Benefit for Boquillas scholarship – Starlight – Feb 16, 2014

Sunday night, 2/16/14, there was a benefit concert at the Starlight Theatre to generate funds to send a girl from Boquillas off to school.

The Terlingua community raised $1,075 for the scholarship fund.  Since Cynta only needs $250 right now, TerlinguaCares has set up a fund for Cynta’s projects with the remainder of the money.

In the process of raising the money, we had an amazing party.  It’s the Terlingua way.  Music was provided by Laird Considine, Charlotte Teer, Jeff Haislip, Moses Martinez, Tom Delaney, Webster, Al Berry, Ted Arbogast, Mike Davidson, Chase Peeler, Collie Ryan, and many other local pickers.  Trevor Hickle was there and ready…

The plan was for the “band of angels” to play an acoustic set early in the evening and rock out later on…  and, once again, I discovered that making plans is for amateurs.  We had so many musicians who wanted to contribute that it turned into a concert.

Buckner ran sound and herded cats.  The Starlight Theatre provided a comfy and friendly location for the benefit as well as paying the band – and the band donated that paycheck to the fund-raiser.

We were hoping to raise $500, which will cover the tuition for a year. Terlingua reached deep and more than doubled that.  I’m proud of my community – we funding compassion in action and having a party while we’re at it.  It’s the Terlingua way.


Buckner kept it sounding good all night.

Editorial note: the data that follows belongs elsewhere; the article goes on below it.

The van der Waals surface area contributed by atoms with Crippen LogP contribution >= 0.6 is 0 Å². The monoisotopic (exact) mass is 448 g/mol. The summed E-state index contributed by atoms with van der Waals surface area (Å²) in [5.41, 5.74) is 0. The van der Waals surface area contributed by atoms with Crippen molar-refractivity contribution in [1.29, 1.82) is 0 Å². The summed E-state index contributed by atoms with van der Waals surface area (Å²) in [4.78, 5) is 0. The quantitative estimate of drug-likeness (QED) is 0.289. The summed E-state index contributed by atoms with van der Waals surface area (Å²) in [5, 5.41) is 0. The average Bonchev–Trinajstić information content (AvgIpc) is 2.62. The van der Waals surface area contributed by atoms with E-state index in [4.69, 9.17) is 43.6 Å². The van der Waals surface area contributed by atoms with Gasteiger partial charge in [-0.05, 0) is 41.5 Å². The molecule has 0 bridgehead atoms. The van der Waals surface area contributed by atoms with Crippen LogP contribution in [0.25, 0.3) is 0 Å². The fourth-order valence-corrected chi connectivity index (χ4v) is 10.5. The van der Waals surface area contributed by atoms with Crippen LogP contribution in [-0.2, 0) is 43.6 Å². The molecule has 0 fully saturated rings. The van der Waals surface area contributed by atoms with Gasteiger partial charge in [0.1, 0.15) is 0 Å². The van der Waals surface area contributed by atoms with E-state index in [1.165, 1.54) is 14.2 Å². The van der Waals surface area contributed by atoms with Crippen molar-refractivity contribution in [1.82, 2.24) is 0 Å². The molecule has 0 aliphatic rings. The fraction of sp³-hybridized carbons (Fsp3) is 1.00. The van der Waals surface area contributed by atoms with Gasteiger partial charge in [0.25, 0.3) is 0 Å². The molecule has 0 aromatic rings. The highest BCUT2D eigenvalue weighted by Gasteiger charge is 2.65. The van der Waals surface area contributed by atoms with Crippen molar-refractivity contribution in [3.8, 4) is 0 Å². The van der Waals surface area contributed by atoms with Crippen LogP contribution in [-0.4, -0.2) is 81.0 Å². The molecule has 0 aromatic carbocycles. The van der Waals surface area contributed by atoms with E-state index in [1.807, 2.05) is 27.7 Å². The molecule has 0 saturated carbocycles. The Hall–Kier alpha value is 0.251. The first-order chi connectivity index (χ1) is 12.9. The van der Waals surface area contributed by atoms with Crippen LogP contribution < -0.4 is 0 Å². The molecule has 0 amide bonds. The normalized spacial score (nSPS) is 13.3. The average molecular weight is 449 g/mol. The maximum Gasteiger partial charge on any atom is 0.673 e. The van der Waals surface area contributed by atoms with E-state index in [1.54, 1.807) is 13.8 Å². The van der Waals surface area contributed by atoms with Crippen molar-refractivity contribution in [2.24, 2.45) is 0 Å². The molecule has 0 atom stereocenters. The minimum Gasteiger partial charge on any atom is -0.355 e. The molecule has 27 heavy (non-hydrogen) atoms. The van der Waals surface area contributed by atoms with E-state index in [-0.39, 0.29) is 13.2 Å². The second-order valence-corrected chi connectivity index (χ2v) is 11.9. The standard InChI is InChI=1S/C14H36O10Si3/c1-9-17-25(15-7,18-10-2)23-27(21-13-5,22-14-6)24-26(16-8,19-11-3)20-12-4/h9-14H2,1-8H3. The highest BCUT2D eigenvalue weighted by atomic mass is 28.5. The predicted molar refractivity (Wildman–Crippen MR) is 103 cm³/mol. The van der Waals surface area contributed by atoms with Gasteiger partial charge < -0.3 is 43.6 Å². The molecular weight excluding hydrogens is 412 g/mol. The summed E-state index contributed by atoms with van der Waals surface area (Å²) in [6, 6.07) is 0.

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Lajitas – Voices From Both Sides

The immigration conversation gets a lot more interesting when both sides have a say.  It would be even more interesting if the U.S. government would listen to the people actually involved in that conversation.

What they would hear is, “yes, there are border problems elsewhere.  We don’t have those problems here.  We’d like our border crossing opened, preferably with a nice bridge, please.”

The people in this particular conversation are the residents of South Brewster County and our neighbors to the South.

You may call them illegal aliens or wetbacks.  Down here, we call them neighbors and friends.

The people of Lajitas – neighbors from both sides of the Rio Grande – came together to show their love, support, and willingness to work together to get the border crossing re-opened.

The unintended consequences of closing the borders have been devastating. Families divided, friends separated, economies adversely affected.

Simple things, like getting groceries, gasoline, or visiting grandma have turned in to multi-hour ordeals involving driving to the nearest “legal” border crossing and then driving back on the other side.

It’s time. It’s time to admit that we made a mistake and fix it.

hands across the border.
hands across the border.

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